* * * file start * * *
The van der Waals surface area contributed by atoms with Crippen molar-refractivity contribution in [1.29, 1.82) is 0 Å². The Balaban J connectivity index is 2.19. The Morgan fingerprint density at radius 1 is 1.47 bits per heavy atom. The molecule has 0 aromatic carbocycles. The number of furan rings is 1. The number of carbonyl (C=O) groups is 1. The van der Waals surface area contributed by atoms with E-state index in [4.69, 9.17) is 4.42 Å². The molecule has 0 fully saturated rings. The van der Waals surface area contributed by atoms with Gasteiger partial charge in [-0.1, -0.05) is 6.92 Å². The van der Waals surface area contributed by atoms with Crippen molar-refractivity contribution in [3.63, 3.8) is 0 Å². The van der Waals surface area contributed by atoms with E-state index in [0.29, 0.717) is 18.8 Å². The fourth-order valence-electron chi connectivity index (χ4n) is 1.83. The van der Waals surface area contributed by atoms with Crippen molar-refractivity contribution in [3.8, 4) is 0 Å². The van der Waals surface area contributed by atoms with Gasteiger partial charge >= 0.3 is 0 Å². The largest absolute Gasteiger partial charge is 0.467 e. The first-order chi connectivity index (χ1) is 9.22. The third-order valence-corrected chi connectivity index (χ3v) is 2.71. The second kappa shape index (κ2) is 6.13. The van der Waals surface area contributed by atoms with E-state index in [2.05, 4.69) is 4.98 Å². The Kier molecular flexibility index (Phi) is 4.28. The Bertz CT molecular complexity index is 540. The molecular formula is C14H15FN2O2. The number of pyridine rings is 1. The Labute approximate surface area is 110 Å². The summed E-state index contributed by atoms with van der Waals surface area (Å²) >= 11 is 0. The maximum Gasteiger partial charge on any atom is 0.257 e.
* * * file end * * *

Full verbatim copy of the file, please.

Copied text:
The van der Waals surface area contributed by atoms with Crippen molar-refractivity contribution in [1.29, 1.82) is 0 Å². The Balaban J connectivity index is 2.19. The Morgan fingerprint density at radius 1 is 1.47 bits per heavy atom. The molecule has 0 aromatic carbocycles. The number of furan rings is 1. The number of carbonyl (C=O) groups is 1. The van der Waals surface area contributed by atoms with E-state index in [4.69, 9.17) is 4.42 Å². The molecule has 0 fully saturated rings. The van der Waals surface area contributed by atoms with Gasteiger partial charge in [-0.1, -0.05) is 6.92 Å². The van der Waals surface area contributed by atoms with Crippen molar-refractivity contribution in [3.63, 3.8) is 0 Å². The van der Waals surface area contributed by atoms with E-state index in [0.29, 0.717) is 18.8 Å². The fourth-order valence-electron chi connectivity index (χ4n) is 1.83. The van der Waals surface area contributed by atoms with Crippen molar-refractivity contribution in [3.8, 4) is 0 Å². The van der Waals surface area contributed by atoms with Gasteiger partial charge >= 0.3 is 0 Å². The largest absolute Gasteiger partial charge is 0.467 e. The first-order chi connectivity index (χ1) is 9.22. The third-order valence-corrected chi connectivity index (χ3v) is 2.71. The second kappa shape index (κ2) is 6.13. The van der Waals surface area contributed by atoms with E-state index in [2.05, 4.69) is 4.98 Å². The Kier molecular flexibility index (Phi) is 4.28. The Bertz CT molecular complexity index is 540. The molecular formula is C14H15FN2O2. The number of pyridine rings is 1. The Labute approximate surface area is 110 Å². The summed E-state index contributed by atoms with van der Waals surface area (Å²) >= 11 is 0. The maximum Gasteiger partial charge on any atom is 0.257 e.